Of course to start with the Congress party did the obvious – paralysed the winter session of Parliament and the little bonhomie seen – post Bihar polls – ostensibly to pass the GST in the beginning of the session went for a toss. Surprisingly, Mamata Banerjee backed Congress at this challenging time. But was it a pure camaraderie of the opposition camp as Sudip Bandyopadhayay, Trinamool Congress floor leader in Lok Sabha, said – or a “sad” issue as Mamata herself dubbed?
|Who'll Summon First Dynasty?|
“I am the daughter-in-law of Indira Gandhi. I am not scared of anyone. I am not disturbed,” thus asserted Sonia Gandhi, Congress president close on the heels of the Delhi High Court dismissing her and Rahul Gandhi’s pleas challenging summons issued to them in the National Herald case. This in effect sought to redefine the judicial interpretation in the country as if the members of the first political dynasty in the country cannot be summoned by a court.
Supposedly tutored well by his associates, Rahul again played a rather moralistic card and directly dragged the Prime Minister into the imbroglio. “Well I absolutely see a political vendetta. This is the way the central government functions, the way they think.....The case is one hundred percent political vendetta. Pure political vendetta coming out of PMO. It is their way of doing politics.....I have full faith in judiciary. We will see what comes out in the end. Truth will come out,” he said. The BJP could not stomach the charges lying down. While Rajiv Pratap Rudy, Minister of State for Parliamentary Affairs, dared Rahul to substantiate his charge in Parliament on the floor of Lok Sabha; his senior colleague M Venkaiah Naidu rejected Rahul Gandhi's contention that the case was "100 per cent vendetta coming out of the PMO".
Naidu in his style wondered if the Congress vice president was attacking former Prime Minister Dr Manmohan Singh because the case was filed in 2012 when the UPA was in power and the PMO was under Dr Singh. He also pointed out that Dr Subramanian Swamy, a BJP leader who is the complainant in the case, was not in the saffron party when he had lodged it.
Important issue being discussed in the corridors of power is the timing of the whole episode. While it is an three-year old case the murmuring is it just came at a time when the Congress camp declined to cooperate with the government on the GST.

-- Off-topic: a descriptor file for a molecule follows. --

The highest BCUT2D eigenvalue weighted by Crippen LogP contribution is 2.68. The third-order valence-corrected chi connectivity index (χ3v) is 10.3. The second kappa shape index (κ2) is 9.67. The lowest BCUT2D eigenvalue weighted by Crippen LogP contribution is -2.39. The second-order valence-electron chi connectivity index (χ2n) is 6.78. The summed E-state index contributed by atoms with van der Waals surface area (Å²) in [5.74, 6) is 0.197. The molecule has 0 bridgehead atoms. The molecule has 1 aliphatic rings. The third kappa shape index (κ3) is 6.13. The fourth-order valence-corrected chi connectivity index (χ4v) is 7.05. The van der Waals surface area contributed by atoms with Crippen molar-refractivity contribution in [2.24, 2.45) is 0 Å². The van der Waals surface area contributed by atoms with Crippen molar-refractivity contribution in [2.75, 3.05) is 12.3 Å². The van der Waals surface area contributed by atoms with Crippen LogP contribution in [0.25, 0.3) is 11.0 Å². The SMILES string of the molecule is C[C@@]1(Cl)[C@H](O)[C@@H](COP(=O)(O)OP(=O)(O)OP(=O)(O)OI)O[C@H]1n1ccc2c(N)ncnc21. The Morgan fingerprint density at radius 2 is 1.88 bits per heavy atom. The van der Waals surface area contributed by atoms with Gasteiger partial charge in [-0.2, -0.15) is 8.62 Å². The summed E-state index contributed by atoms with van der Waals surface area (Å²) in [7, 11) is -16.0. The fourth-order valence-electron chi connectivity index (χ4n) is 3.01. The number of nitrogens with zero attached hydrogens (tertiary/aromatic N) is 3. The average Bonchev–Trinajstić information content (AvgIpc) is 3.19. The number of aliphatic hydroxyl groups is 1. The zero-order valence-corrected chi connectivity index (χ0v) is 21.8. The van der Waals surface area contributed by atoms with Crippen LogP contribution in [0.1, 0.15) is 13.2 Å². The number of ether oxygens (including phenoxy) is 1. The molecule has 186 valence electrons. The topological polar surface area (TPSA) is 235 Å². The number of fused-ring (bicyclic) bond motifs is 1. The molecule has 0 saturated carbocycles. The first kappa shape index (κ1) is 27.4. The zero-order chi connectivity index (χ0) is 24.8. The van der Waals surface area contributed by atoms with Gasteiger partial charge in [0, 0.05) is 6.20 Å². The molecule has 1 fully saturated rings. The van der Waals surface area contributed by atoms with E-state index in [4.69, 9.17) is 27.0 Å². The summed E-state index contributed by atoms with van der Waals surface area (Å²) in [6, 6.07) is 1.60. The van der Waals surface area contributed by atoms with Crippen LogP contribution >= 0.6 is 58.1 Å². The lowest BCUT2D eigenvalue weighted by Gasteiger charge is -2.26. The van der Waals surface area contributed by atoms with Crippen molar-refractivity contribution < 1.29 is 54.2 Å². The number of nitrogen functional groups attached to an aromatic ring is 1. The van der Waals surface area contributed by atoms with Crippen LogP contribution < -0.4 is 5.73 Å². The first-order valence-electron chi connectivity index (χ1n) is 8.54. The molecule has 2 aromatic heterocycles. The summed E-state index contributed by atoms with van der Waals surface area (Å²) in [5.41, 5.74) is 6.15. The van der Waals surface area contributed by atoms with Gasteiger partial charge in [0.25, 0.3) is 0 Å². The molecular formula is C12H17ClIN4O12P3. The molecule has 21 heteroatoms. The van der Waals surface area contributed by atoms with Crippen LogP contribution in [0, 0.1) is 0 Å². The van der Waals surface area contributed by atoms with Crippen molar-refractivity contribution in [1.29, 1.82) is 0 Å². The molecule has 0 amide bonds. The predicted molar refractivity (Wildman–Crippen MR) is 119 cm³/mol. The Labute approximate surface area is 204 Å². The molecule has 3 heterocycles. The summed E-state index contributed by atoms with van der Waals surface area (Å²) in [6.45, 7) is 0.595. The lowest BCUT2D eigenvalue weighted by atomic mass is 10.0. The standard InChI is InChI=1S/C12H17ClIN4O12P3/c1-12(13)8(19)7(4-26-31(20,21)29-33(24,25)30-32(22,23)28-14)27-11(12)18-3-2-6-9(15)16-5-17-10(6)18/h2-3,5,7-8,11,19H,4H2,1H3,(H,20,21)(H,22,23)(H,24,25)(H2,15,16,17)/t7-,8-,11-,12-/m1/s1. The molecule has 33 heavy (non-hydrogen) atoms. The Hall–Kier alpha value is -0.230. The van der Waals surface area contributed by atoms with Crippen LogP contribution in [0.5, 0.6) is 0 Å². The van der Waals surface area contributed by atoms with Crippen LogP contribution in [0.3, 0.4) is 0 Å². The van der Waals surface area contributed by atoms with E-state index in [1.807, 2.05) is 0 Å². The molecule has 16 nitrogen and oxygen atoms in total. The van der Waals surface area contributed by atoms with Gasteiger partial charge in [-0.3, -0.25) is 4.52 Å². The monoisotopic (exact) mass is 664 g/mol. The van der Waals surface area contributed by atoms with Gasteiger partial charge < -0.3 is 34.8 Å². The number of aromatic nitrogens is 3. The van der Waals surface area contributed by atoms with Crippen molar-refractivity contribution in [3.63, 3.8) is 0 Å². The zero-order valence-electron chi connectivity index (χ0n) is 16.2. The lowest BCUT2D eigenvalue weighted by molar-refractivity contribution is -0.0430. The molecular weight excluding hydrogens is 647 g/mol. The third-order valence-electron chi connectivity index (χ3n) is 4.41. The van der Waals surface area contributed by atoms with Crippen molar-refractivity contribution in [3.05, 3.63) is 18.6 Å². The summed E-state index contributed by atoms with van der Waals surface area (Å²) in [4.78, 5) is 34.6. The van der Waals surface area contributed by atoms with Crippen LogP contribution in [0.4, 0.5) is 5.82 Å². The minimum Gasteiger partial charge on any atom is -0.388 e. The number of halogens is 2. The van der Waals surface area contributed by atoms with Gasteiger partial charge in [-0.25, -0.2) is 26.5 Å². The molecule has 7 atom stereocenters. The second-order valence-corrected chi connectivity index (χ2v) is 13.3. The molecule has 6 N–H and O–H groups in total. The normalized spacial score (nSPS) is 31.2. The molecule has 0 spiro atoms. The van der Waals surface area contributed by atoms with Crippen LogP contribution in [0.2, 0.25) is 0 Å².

Floated in 1937 by Pt Jawaharlal Nehru, Associated Journal Ltd – meant to publish The National Herald and ‘Quami Awaz’ in Urdu, decided to cease publication of its papers altogether in 2008. To put shutters down and payoff the remaining staff on its rolls and settle outstanding dues, the company required Rs 90 crore.
Congress party, as it was claimed, provided an 'interest-free loan'. And as part of a gripping capitalism-thriller, in 2010 a trust company, or a non-profit company, Young Indian set up with a paid up capital of Rs 5 lakh. It had Sonia Gandhi and Rahul Gandhi with 38 per cent each as share holders, and Motilal Vohra and Oscar Fernandez, both old family associates of the Dynasty, holding the remaining 24 per cent.
The genesis of the case – as smelt by Dr Subramanian Swamy – and now perhaps taken cognizance of the court lies in the fact that within a month of its formation, Young Indian took over the Rs 90 crore interest-free loan that had been provided to AJL by paying a princely sum of Rs 50 lakh to the Congress. The remaining amount was written off. In effect, AJL now owed Rs 90 crore to Young Indian, among whose directors were Sonia Gandhi, Rahul, Oscar Fernandez, Motilal Vohra, Suman Dubey and Sam Pitroda.
“The deal is a sham, bogus, and a violation of several laws including Companies Law, the Income-Tax Act, Indian Penal Code Sections 405-08, 420, 467, and 193, Election Law, and Government Residence Allotment Rules,” Dr Swamy, then not a BJP leader, said in 2012 when he moved the court.
The story is akin to rags-to-riches as AJL as in 2012-13 with properties across India in cities like Delhi, Mumbai and Allahabad, was believed to be worth more than Rs 2000 crore easily passed on Young Indian where mother-son duo have about 76 per cent shares daily.
Here let’s have a closer look at the complaints of Dr Swamy in the case:
The maverick Dr Swamy, as is popularly described, says, “Young Indian filed statements with the Registrar of Companies in March 2012, disclosing that the shareholders meetings were held in Sonia Gandhi’s government-allotted 10, Janpath.
This is in violation of the law, since 10, Janpath, New Delhi, is government-provided accommodation which cannot be used for commercial purposes and business”.
Moreover, the former Law Minister in Chandrashekhar government – which ironically was supported by Congress under Rajiv Gandhi - says “over 80 per cent of the persons mentioned in the 2011 shareholders’ list filed with the RoC are deceased”, such prominent persons such as Jawaharlal Nehru, Indira Gandhi, Sharda Prasad, and GD Birla, as also some defunct Kolkata-based companies.
“Hence the Board Meeting of AJPL handing over the company to Young Indian is a violation of the Companies Act and is an offence as well as a fraud on the public”.